Like Nero Wolfe fulminating against the use of “contact” as a verb, I want to rant a little today about the current tendency to refer to doing anything pleasant or interesting as “making memories.” It may have started with photography. The Kodak Brownie camera, the first handheld camera that anyone could use, came out one hundred years ago, in 1900. (It sold for $1.) I can remember people joking—in the 1970s? the 1980s?—about the flocks of Japanese tourists, all of whom arrived in New York with cameras slung around their necks and seemed to spend more time snapping each other than looking at the “monuments,” as the French call important buildings and tourist attractions. When digital cameras came out, that behavior went global. Vast numbers of people today don’t even bother with a camera, but use their cell phones to record the passing moment.
What’s wrong with making memories? Only that it seems to have replaced experiencing life as it happens. In 1971, Ram Dass (remember him?) exhorted us to “be here now.” Seekers of enlightenment in various traditions from Zen Buddhism to twelve-step recovery are still trying to focus on the present moment. But nowadays, they’re swimming against the current. Sometimes it seems to me that the cultural norm, especially since cell phones became so popular all around the world and addictive use of them widespread, is to ignore completely where you are, whomever you’re with, and what you’re doing in favor of somewhere else, (the spectacular sunset before your eyes vs cyberspace or the middle of the night in London), someone else (the toddler you’re pushing in its stroller vs your best friend who’s having a boring day at work), and traveling, shopping, working out, or visiting vs talking on or thumbing your Blackberry or iPod.
The use of “making memories” as a synonym for doing something both confirms and reinforces this bizarre postmodern reality. “I don’t have to enjoy it now,” people seem to say, whether “it” is a long-planned vacation or the raising of their children. “The whole point is to enjoy it when it’s over, looking back on it.” Does that mean that everyone should leave the digital camera home when visiting the grandchildren or traveling thousands of miles to a destination wedding? By no means. It is possible to strike a balance between giving oneself fully to the experience in the present and stepping back a pace to record it for ongoing enjoyment or to share it for those who can’t be there. Photography itself is an art that can be practiced for pleasure while the event being photographed is occurring. And the ability to return to an event certainly can add to the enjoyment. I chose to leave my camera in my backpack last time I visited my son and his family, in order to “be here now”—and I’ve been regretting ever since that I didn’t pull it out and use the video feature when my six-year-old granddaughter did her hiphop routine. I intend to remedy that on the next visit.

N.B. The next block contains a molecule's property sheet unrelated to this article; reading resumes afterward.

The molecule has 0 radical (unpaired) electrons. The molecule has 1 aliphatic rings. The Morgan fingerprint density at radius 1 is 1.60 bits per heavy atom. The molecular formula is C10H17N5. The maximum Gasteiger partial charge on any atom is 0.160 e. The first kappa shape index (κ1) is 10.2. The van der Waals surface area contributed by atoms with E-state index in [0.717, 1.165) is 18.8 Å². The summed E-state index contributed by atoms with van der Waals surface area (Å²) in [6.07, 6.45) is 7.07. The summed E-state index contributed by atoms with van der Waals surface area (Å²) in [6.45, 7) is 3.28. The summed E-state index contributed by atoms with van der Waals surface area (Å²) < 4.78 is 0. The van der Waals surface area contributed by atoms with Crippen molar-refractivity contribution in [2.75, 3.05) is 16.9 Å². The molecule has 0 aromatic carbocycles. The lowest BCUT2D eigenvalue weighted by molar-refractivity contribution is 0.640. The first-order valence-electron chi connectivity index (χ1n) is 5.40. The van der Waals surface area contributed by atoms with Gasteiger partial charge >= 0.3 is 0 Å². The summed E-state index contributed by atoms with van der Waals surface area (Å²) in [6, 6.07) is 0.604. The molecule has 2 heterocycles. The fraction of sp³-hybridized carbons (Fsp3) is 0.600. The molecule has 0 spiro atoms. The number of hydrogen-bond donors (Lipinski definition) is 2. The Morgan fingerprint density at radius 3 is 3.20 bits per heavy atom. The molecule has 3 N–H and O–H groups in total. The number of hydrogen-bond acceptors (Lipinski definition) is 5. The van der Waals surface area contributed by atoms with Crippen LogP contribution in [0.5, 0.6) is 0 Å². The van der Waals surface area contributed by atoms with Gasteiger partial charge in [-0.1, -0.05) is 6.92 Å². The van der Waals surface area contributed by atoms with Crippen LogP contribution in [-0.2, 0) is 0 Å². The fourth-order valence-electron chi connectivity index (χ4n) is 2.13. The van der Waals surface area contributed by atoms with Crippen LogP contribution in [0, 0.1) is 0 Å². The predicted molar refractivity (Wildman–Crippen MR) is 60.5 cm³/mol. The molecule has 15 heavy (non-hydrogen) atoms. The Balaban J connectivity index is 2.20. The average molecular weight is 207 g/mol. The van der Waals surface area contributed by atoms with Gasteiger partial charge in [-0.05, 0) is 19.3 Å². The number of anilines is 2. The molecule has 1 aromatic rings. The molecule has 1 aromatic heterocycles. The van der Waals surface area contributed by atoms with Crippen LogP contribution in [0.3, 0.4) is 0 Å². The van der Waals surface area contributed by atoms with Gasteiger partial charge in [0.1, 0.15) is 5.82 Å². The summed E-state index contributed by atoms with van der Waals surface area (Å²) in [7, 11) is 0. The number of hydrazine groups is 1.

Cellphonistas are another story. Cellphonistas! Don’t get me started! They wander in front of cars as the light changes. They go forty miles an hour in the fast lane. They are so oblivious to those around them that they crash into blind people with white canes on the street and share intimate medical and financial details of their lives with everybody on the bus. It’s become a common sight to see couples, who presumably chose to spend time together, strolling along, each talking on a cell phone with someone else. Worse, I see parents ignoring and even shushing their kids as they babble on and on to whoever’s on the other end of the line, regardless of their audience. Somehow, the person who’s ruining the ride for everyone else on the bus is always doing all the talking. True cellphonistas never listen.
So let’s all put down the iPhones and e-cameras and start making experiences before we get too wrapped up in making memories. Slow down, enjoy the sunshine, listen to the birds, and smell the cherry blossoms. Be here now.